It’s hard not to be felled by the utter gorgeousness of this record.
Alix Buscovic 2010-05-19
You imagine them wandering along the musical seafront with their nets, looking for treasures. Eagerly, they gather inspiration and scores of instruments – and anything that could be used as an instrument – from the folk, pop and indie jetsam, before wending their way through quirky villages and scenic rural landscapes.
The Oxford four/six-piece’s much-tipped, mostly home-recorded debut is steeped in dreamy whimsy and joyful beauty. It’s the sound of a summer spent frolicking around the sun-dappled hedgerows of an idyllic English countryside where time is slow and animals can probably speak.
Their lyrics suggest an almost child-like, wide-eyed yet exuberant view of the world – falling in love is “zorbing through the streets” (first single, the buoyant Zorbing), and sheaves of paper are piles of “A4 snowflakes” (We Are the Battery Human). It’s in the music too, and not only in the swelling strings, triumphant trumpetings and the harmonies that could make a choir weep, but also in an enthusiastic commitment to unusual, though subtle, instrumentation. “Hmm, that track needs a bit more carrot-chopping in it,” isn’t something that crosses most bands’ minds, or indeed, those of their listeners; but to singer and guitarist Brian Briggs and his chums, it’s clearly important.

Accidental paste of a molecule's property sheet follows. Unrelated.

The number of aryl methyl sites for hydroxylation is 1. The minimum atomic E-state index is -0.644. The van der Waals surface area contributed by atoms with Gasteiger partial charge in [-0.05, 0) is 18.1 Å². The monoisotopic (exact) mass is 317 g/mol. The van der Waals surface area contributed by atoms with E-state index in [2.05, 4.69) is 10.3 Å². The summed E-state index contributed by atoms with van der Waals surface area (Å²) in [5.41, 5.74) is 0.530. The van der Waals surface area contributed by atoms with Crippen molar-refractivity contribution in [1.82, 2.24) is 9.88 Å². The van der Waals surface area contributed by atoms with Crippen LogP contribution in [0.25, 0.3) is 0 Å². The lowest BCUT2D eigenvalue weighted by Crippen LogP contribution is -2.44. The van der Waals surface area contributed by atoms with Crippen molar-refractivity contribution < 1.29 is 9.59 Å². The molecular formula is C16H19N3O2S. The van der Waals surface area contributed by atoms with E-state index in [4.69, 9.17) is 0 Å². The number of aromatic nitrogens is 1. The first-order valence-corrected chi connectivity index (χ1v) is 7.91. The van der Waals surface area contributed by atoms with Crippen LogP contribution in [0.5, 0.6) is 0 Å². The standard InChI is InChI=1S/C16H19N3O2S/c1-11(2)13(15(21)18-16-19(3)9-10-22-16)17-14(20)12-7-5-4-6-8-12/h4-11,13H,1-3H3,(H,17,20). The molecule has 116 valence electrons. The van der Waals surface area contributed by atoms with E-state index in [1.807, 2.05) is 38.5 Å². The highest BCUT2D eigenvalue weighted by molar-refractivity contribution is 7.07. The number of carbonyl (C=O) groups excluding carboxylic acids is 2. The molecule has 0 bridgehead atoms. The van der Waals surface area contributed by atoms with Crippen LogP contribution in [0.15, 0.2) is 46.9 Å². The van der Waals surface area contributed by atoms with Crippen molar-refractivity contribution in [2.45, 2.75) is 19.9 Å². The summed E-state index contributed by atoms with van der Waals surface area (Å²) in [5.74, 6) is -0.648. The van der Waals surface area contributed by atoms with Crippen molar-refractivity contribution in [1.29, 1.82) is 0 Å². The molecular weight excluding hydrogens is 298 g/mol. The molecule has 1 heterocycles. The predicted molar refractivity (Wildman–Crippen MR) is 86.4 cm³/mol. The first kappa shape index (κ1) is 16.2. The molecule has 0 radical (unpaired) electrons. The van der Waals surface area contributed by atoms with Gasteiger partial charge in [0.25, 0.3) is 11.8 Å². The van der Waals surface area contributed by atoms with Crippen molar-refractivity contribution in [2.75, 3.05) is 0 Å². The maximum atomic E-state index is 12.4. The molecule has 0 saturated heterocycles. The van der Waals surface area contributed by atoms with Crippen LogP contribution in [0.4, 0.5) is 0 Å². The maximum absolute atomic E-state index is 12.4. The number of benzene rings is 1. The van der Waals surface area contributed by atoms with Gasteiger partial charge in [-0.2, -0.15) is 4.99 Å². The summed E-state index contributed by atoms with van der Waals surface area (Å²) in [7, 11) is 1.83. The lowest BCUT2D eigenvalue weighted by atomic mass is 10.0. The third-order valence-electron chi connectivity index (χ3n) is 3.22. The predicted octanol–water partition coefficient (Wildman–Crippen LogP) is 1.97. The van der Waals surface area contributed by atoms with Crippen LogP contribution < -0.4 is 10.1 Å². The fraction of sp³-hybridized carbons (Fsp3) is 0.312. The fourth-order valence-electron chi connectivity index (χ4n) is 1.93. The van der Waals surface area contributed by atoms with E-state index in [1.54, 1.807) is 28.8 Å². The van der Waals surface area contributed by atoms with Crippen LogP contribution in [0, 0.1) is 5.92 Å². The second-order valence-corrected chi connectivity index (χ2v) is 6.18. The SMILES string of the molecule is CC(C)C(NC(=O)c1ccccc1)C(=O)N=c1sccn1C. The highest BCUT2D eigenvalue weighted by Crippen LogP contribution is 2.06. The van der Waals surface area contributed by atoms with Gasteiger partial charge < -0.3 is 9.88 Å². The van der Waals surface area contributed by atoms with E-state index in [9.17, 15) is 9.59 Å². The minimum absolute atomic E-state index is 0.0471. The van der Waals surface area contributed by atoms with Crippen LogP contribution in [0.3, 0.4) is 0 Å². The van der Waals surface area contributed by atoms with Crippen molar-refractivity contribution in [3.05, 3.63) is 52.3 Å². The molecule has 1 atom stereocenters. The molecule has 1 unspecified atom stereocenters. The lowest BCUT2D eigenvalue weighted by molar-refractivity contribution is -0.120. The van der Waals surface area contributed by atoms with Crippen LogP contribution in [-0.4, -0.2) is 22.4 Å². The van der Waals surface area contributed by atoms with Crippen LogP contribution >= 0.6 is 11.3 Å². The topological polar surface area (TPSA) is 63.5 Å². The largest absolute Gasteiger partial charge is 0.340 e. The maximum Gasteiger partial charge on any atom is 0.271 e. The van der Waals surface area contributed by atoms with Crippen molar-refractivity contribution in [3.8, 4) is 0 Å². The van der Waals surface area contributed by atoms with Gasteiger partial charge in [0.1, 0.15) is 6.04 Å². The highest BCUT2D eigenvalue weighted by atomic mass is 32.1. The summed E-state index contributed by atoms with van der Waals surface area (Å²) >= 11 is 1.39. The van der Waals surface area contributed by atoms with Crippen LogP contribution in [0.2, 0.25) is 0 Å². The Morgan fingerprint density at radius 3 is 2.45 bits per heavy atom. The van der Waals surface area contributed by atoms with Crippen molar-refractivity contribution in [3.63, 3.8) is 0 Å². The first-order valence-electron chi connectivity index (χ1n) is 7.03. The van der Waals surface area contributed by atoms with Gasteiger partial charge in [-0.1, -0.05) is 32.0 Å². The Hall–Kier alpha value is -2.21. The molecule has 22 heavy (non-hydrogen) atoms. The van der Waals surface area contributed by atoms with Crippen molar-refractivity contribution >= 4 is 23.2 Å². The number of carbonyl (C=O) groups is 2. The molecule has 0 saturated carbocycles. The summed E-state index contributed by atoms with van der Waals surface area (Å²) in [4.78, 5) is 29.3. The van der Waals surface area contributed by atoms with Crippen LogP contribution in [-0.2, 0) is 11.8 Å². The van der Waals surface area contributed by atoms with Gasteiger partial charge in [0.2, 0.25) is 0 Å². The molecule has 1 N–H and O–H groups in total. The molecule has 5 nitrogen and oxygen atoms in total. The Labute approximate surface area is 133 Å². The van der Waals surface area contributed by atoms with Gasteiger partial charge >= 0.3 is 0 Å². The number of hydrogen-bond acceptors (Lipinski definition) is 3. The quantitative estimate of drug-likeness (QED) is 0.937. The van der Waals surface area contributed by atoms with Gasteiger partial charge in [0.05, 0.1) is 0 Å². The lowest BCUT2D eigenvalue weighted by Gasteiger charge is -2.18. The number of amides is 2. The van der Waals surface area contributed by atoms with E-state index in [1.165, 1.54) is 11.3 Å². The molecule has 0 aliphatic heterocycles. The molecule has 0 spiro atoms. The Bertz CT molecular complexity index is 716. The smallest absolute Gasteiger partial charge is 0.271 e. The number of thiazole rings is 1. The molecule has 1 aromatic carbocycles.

It all adds to Stornoway’s charm, and charm they have in mountains. It’s hard not to be felled by the utter gorgeousness of this record. The Belle and Sebastian-like Boats and Trains, all running keys and soaring vocals, makes frustrated love sound truly captivating, while the plaintive The Coldharbour Road (think Guillemots sung by Tim Booth) drags you to the shoreline by your heart as former ornithologist Briggs intones, “I am a seabird / You are the Arctic ocean”. In contrast, the bluegrass-scented banjo ditty We are the Battery Human, a kind of reined-in Gorky’s which wittily exposes how bound we are to office life, makes you long for a hoedown.
They don’t, unlike some of their folkie compadres, do over-earnest or twee, although they get chummier with the chintz on closer, Long Distance Lullaby, which is reminiscent of James at their blandest. But by then it doesn’t matter – you’ve already been seduced by an album, which, when the current nu-folk mongers have faded or bought a boarding ticket for another bandwagon, you’ll still want to hear.